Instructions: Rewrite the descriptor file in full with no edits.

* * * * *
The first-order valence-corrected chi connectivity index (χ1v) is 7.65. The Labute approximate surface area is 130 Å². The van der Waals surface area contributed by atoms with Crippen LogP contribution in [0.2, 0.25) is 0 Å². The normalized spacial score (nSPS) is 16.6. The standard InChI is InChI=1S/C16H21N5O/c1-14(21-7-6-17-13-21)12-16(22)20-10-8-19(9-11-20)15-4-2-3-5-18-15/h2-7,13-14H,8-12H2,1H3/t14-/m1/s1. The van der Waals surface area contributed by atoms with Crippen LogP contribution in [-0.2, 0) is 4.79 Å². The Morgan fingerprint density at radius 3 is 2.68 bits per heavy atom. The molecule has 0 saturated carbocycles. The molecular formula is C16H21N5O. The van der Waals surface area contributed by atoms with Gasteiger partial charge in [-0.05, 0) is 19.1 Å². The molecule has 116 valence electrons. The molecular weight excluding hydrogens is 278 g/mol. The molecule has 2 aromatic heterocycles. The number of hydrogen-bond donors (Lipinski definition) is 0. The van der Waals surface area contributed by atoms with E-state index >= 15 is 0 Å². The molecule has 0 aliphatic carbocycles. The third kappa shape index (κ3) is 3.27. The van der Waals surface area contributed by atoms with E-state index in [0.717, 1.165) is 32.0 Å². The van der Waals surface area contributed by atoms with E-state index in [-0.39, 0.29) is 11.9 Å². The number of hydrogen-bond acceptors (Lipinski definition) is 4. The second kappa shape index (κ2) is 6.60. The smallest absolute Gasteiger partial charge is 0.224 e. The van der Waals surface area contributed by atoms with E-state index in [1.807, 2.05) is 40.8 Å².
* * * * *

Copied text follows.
The first-order valence-corrected chi connectivity index (χ1v) is 7.65. The Labute approximate surface area is 130 Å². The van der Waals surface area contributed by atoms with Crippen LogP contribution in [0.2, 0.25) is 0 Å². The normalized spacial score (nSPS) is 16.6. The standard InChI is InChI=1S/C16H21N5O/c1-14(21-7-6-17-13-21)12-16(22)20-10-8-19(9-11-20)15-4-2-3-5-18-15/h2-7,13-14H,8-12H2,1H3/t14-/m1/s1. The van der Waals surface area contributed by atoms with Crippen LogP contribution in [-0.2, 0) is 4.79 Å². The Morgan fingerprint density at radius 3 is 2.68 bits per heavy atom. The molecule has 0 saturated carbocycles. The molecular formula is C16H21N5O. The van der Waals surface area contributed by atoms with Gasteiger partial charge in [-0.05, 0) is 19.1 Å². The molecule has 116 valence electrons. The molecular weight excluding hydrogens is 278 g/mol. The molecule has 2 aromatic heterocycles. The number of hydrogen-bond donors (Lipinski definition) is 0. The van der Waals surface area contributed by atoms with E-state index >= 15 is 0 Å². The molecule has 0 aliphatic carbocycles. The third kappa shape index (κ3) is 3.27. The van der Waals surface area contributed by atoms with E-state index in [0.717, 1.165) is 32.0 Å². The van der Waals surface area contributed by atoms with E-state index in [-0.39, 0.29) is 11.9 Å². The number of hydrogen-bond acceptors (Lipinski definition) is 4. The second kappa shape index (κ2) is 6.60. The smallest absolute Gasteiger partial charge is 0.224 e. The van der Waals surface area contributed by atoms with E-state index in [1.807, 2.05) is 40.8 Å².